Published on 02/14/01

Blossom-end Rot Even Uglier Than Name

Photo: Wayne McLaurin

Blossom-end rot on tomatoes isn't a pretty sight.
To a gardener in mouth-watering anticipation of the fruits of his labors, blossom-end rot looks even worse than the name sounds.

"It's a common disorder on tomatoes, peppers, eggplants and some melons," said Wayne McLaurin, an Extension Service horticulturist with the University of Georgia College of Agricultural and Environmental Sciences.

"Blossom-end rot is a symptom of calcium deficiency in the fruit," McLaurin said. "It's usually most severe following extremes in soil moisture (either too dry or too wet)."

It shows up first as a small, darkened or water-soaked area around the blossom end of the fruit -- hence the name. As the fruits mature, the spot darkens, enlarges and sinks in. It may end up as a mere speck or involve more than half of the fruit.

Test Your Soil

A key to preventing blossom-end rot is to test your soil, McLaurin said. If it's low in calcium, applying lime several months before you plant can help.

Once blossom-end rot shows up on the fruit, there's little you can do for those fruits. Spraying calcium on the foliage, though, may help prevent it on developing fruit.

Keep the water supply uniform and regular, too, he said. Irrigate plants thoroughly and often enough to maintain a constant water supply without water-logging the plants.

"Tomato plants require 1 to 1.5 inches of water per week during growth and fruiting, depending on the soil type and weather," he said. "Extreme fluctuations in soil moisture can cause an increase of blossom-end rot."

Cut Back on Nitrogen

Fast-growing plants with lots of foliage tend to be more susceptible to blossom-end rot, McLaurin said. So cutting back on nitrogen levels can help. Use 5-10-10 fertilizer in place of 10-10-10 or 13-13-13 on tomatoes.

Tomatoes, peppers and watermelons planted unusually early, while the soil is still cold, are likely to have blossom-end rot on their first fruits. Planting a bit later helps reduce the problem.

Another thing that helps, McLaurin said, is to remove affected fruits when you first see symptoms.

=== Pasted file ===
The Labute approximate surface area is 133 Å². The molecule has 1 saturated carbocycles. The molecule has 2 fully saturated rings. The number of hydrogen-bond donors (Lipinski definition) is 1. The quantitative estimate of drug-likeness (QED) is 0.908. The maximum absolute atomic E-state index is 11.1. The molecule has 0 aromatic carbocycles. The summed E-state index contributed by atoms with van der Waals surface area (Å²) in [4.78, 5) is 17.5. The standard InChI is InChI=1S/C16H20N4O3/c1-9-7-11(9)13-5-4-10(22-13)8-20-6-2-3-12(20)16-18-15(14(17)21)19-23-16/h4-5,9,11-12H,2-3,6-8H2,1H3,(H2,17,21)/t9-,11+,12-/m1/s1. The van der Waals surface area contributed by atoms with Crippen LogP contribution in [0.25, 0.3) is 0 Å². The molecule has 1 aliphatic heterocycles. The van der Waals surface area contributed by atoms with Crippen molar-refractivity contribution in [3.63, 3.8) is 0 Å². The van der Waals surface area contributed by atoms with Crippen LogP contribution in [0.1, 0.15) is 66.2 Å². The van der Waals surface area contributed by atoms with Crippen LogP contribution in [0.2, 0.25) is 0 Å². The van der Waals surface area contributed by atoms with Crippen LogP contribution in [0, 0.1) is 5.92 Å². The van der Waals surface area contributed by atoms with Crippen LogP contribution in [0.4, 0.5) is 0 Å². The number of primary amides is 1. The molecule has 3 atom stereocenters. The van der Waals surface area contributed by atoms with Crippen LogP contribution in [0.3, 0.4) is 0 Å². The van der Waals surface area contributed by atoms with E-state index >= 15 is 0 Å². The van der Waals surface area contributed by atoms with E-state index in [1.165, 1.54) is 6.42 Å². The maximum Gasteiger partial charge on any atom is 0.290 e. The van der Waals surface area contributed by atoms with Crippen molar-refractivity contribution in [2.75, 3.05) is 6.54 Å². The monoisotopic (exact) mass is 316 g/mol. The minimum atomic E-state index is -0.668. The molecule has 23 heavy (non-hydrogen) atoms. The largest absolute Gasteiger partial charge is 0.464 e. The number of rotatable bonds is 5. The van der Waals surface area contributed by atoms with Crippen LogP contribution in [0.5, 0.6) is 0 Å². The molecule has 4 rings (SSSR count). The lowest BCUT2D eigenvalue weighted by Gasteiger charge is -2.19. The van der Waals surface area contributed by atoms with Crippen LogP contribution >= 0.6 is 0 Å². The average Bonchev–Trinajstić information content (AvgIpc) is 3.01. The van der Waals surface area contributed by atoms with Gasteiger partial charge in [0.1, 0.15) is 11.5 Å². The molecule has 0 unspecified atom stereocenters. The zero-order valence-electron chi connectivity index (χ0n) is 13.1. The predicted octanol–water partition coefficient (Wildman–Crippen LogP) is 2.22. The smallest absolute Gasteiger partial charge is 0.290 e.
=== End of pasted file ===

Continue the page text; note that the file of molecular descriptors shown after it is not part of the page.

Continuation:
"By the time a second set of fruit begins developing," he said, "the plant has an expanded root system better able to gather and deliver calcium to the fruits."

Other Prevention Steps

Other steps to control blossom-end rot:

  • Select sites with deep, well-drained soils. A large well-formed root system is better able to take up calcium and other minerals.
  • Soil test annually. Maintain the soil pH between 6.0 and 6.5 and soil calcium levels at or above 200 pounds per acre in the coastal plain and 400 pounds per acre in the rest of Georgia. If the soil calcium is low and the pH correct, incorporate gypsum (CaSO4) into the soil at 1 to 2 pounds per 100 square feet.
  • Work all fertilizer, lime and/or gypsum into the soil 8-12 inches deep. Avoid ammonium nitrate if possible. Ammonia inhibits the uptake of calcium.
  • Fertilize tomatoes with several smaller side-dressings, and then only after the tomatoes are the size of a nickel.
  • Mulch plants to conserve moisture and provide a more uniform water supply. Straw, pine straw, ground leaves or newspapers are all good mulches.
  • Avoid cultivation and hoeing. If you have to cultivate, keep it shallow to avoid root pruning.
  • Avoid severe pruning. Severely pruned tomato plants are more prone to develop blossom-end rot.
"Remember," McLaurin said, "controlling blossom-end rot is based mainly on proper calcium nutrition and proper irrigation scheduling."

For more on blossom-end rot, check McLaurin's publication on the Web at blossom-rot.html. Or contact the county Extension Service office.

Dan Rahn is a news editor with the University of Georgia College of Agricultural and Environmental Sciences.